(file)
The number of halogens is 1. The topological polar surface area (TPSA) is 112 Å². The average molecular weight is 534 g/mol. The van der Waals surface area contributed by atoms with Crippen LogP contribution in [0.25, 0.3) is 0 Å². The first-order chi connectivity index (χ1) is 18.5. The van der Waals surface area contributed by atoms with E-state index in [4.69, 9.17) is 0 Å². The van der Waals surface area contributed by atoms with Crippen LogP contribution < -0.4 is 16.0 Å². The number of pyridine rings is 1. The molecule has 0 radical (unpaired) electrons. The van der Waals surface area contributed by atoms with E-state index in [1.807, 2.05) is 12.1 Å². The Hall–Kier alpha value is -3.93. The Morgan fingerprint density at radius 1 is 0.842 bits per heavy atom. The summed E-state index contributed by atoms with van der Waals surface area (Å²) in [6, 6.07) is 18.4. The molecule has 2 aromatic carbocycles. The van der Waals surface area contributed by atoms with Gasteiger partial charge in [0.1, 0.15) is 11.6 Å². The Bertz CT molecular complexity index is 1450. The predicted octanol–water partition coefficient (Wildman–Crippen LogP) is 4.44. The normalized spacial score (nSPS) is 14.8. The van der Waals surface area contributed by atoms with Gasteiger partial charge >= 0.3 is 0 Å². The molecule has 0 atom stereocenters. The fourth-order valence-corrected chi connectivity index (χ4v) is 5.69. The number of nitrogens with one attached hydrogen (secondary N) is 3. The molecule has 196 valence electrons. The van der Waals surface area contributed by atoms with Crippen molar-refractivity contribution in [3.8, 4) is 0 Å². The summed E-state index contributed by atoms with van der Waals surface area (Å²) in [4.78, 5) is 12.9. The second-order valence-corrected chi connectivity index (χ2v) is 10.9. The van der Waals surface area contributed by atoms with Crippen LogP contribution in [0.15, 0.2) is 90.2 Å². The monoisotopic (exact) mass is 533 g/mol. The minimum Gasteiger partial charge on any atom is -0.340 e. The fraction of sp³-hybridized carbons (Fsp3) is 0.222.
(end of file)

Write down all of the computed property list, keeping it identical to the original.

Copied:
The number of halogens is 1. The topological polar surface area (TPSA) is 112 Å². The average molecular weight is 534 g/mol. The van der Waals surface area contributed by atoms with Crippen LogP contribution in [0.25, 0.3) is 0 Å². The first-order chi connectivity index (χ1) is 18.5. The van der Waals surface area contributed by atoms with E-state index in [4.69, 9.17) is 0 Å². The van der Waals surface area contributed by atoms with Crippen LogP contribution < -0.4 is 16.0 Å². The number of pyridine rings is 1. The molecule has 0 radical (unpaired) electrons. The van der Waals surface area contributed by atoms with E-state index in [1.807, 2.05) is 12.1 Å². The Hall–Kier alpha value is -3.93. The Morgan fingerprint density at radius 1 is 0.842 bits per heavy atom. The summed E-state index contributed by atoms with van der Waals surface area (Å²) in [6, 6.07) is 18.4. The molecule has 2 aromatic carbocycles. The van der Waals surface area contributed by atoms with Gasteiger partial charge in [0.1, 0.15) is 11.6 Å². The Bertz CT molecular complexity index is 1450. The predicted octanol–water partition coefficient (Wildman–Crippen LogP) is 4.44. The normalized spacial score (nSPS) is 14.8. The van der Waals surface area contributed by atoms with Gasteiger partial charge >= 0.3 is 0 Å². The molecule has 0 atom stereocenters. The fourth-order valence-corrected chi connectivity index (χ4v) is 5.69. The number of nitrogens with one attached hydrogen (secondary N) is 3. The molecule has 196 valence electrons. The van der Waals surface area contributed by atoms with Crippen molar-refractivity contribution in [3.8, 4) is 0 Å². The summed E-state index contributed by atoms with van der Waals surface area (Å²) in [4.78, 5) is 12.9. The second-order valence-corrected chi connectivity index (χ2v) is 10.9. The van der Waals surface area contributed by atoms with Crippen LogP contribution in [0.15, 0.2) is 90.2 Å². The monoisotopic (exact) mass is 533 g/mol. The minimum Gasteiger partial charge on any atom is -0.340 e. The fraction of sp³-hybridized carbons (Fsp3) is 0.222.